Tuesday, November 4, 2008

Fiction: The First Chapter Crisis

First chapters - those tricky first scenes where everything is touch and go. The only real significance they have is that they’re number one. The last scene gets the honour of being the last scene, even though it’s everything in between that makes the difference. Why should being number one be special?

Television shows, especially ones like CSI, are notorious for first showing some edgy, important scene that drastically affects the outcome. But with an audience that can’t tell the difference between the victim and villain at first glance, that first scene doesn’t have the same amount of punch as it would, say, halfway through the show. The same theory applies for writing. Authors know their characters better then they know themselves. The first chapter might seem to be the perfect time to add in a surprise twist, but it will go over the reader’s head.

Sometimes, the best beginnings begin in the middle. Once you establish characters, a mindset, a setting, or a mood, your readers will be more intrigued with twists and plotlines, and they’ll make more sense too. Laurell K. Hamilton’s books, best known for the Anita Blake: Vampire Hunter series, are infamous for beginning with a droll punch line in the middle of an average day. A funny one-liner can motivate readers to keep the TV off and the book open.

Another thing to know: don’t spend your first chapter getting up to date on things just because you want to start in the middle. Making the beginning go forward to a certain point in one chapter will make things seem rushed. Starting from that certain point and having a vague recollection of the past will work better.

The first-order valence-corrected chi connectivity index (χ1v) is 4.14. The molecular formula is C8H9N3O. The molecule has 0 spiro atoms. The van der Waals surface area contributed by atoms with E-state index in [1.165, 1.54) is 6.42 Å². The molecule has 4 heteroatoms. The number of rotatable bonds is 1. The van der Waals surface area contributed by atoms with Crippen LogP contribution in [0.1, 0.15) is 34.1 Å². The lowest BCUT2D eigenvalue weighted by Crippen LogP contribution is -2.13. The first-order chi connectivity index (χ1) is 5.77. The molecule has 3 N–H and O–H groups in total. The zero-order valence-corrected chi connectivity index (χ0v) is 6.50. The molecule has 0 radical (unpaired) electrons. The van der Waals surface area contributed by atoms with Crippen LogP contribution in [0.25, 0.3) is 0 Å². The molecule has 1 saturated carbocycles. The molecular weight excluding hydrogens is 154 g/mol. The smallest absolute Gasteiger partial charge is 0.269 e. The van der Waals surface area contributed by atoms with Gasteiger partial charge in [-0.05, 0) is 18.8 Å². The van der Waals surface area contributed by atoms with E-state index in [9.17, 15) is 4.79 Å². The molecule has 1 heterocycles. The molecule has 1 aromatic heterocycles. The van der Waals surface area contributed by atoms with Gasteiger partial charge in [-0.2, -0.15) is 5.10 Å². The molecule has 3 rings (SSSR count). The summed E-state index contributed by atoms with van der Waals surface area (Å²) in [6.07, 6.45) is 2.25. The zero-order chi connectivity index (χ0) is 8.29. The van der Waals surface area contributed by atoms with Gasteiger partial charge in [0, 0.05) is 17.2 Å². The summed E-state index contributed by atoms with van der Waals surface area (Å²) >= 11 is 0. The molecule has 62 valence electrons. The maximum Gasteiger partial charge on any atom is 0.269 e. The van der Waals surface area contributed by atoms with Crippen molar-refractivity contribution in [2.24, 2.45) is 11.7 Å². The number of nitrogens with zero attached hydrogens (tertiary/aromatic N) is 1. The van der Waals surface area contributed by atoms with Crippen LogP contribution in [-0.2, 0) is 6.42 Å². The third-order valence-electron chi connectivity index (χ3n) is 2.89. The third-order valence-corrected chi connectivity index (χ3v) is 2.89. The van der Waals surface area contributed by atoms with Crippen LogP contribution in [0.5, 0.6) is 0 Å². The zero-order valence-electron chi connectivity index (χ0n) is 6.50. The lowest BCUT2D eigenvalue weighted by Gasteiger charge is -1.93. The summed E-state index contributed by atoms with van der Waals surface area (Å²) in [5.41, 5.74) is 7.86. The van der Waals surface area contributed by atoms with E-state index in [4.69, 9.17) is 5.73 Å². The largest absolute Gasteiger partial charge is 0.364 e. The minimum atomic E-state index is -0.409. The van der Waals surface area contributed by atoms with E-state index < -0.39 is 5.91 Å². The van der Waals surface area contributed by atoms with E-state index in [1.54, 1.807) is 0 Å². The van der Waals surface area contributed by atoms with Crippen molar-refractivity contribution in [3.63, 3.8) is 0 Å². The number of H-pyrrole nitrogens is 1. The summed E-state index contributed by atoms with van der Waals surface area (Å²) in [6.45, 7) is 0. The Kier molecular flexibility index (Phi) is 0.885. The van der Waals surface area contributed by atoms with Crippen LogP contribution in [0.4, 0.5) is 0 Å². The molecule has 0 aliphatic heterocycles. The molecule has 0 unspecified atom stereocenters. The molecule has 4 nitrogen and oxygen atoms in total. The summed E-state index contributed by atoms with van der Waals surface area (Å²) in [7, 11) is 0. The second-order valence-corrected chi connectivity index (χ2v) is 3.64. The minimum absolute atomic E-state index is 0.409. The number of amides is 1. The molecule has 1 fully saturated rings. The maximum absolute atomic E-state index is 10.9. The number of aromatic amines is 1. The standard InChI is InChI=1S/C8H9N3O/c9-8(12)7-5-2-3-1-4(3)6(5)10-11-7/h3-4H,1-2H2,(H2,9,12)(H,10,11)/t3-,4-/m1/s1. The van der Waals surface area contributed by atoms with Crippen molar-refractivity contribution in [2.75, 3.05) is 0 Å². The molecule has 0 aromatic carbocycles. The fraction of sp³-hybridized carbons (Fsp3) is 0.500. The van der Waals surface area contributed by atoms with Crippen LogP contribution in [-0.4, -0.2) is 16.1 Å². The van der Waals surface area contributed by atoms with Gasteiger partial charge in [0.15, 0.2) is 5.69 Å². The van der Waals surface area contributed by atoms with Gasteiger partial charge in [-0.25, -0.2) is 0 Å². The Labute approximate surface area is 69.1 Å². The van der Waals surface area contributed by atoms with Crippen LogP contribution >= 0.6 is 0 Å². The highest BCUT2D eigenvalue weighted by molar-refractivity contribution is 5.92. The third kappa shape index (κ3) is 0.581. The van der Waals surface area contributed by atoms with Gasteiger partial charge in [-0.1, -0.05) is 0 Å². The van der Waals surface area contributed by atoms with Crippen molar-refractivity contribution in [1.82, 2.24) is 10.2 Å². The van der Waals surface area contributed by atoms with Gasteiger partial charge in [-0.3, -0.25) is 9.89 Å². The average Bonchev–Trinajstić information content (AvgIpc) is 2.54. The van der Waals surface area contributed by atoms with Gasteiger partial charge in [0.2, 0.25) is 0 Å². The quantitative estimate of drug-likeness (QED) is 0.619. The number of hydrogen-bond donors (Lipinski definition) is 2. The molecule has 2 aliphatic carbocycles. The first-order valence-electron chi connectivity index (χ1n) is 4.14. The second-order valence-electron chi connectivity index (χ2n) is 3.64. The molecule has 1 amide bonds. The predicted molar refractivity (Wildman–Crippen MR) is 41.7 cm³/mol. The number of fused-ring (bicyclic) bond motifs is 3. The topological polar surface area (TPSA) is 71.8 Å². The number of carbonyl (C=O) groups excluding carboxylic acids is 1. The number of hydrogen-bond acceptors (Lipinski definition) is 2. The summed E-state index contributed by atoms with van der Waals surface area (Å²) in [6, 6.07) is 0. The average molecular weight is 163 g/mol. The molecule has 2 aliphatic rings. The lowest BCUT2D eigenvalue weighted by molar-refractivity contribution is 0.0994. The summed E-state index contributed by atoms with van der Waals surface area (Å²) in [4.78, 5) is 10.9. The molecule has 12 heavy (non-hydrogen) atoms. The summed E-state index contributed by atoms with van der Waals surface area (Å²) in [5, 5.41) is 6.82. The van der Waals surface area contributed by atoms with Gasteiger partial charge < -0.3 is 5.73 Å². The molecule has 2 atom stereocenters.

And whoever said that first chapters have to be written first? Plenty of authors begin a book with a scene they are certain will happen, with characters that they have already mapped out, and then work from there. Eventually, they’ll get struck with an idea, phrase, or setting that would captivate an audience from the start and can go back and write the beginning.

Lemony Snicket, author of the Series of Unfortunate Events, once wrote half of the first chapter about the importance of the first line. Being conventional is peachy, but being unconventional and writing original never-seen-before’s are what gets a reader hooked.

Note to self: you can’t fool your readers at the beginning. First chapters need to be real. You might be able to forge around with a scene halfway through your story, if you’re not sure how it’s going to end or who is going to be the bad guy, but the first chapter has to be solid and set a level for the rest of the story to hover around. Consider it the first impression of you to an in-law.

Nearly anything goes in a first chapter as long as it’s fresh material that will keep a reader going like the Energizer bunny. There are, of course, a few things to avoid. Phrases that probably wouldn’t be said in day to day conversations, like ones that “remind” you of what’s already happened (“Remember when we went to the restaurant and the waitress kept flirting with you?”), aren’t a good start. An easier way to work it is to let the readers figure it out for themselves. Drop some hints (“I’m never going back to that restaurant again, not after what that waitress did!”) and work around it.

All in all, first chapters need to hold a teensy bit more significance than just the fact that they’re number one. You know, to keep up appearances.

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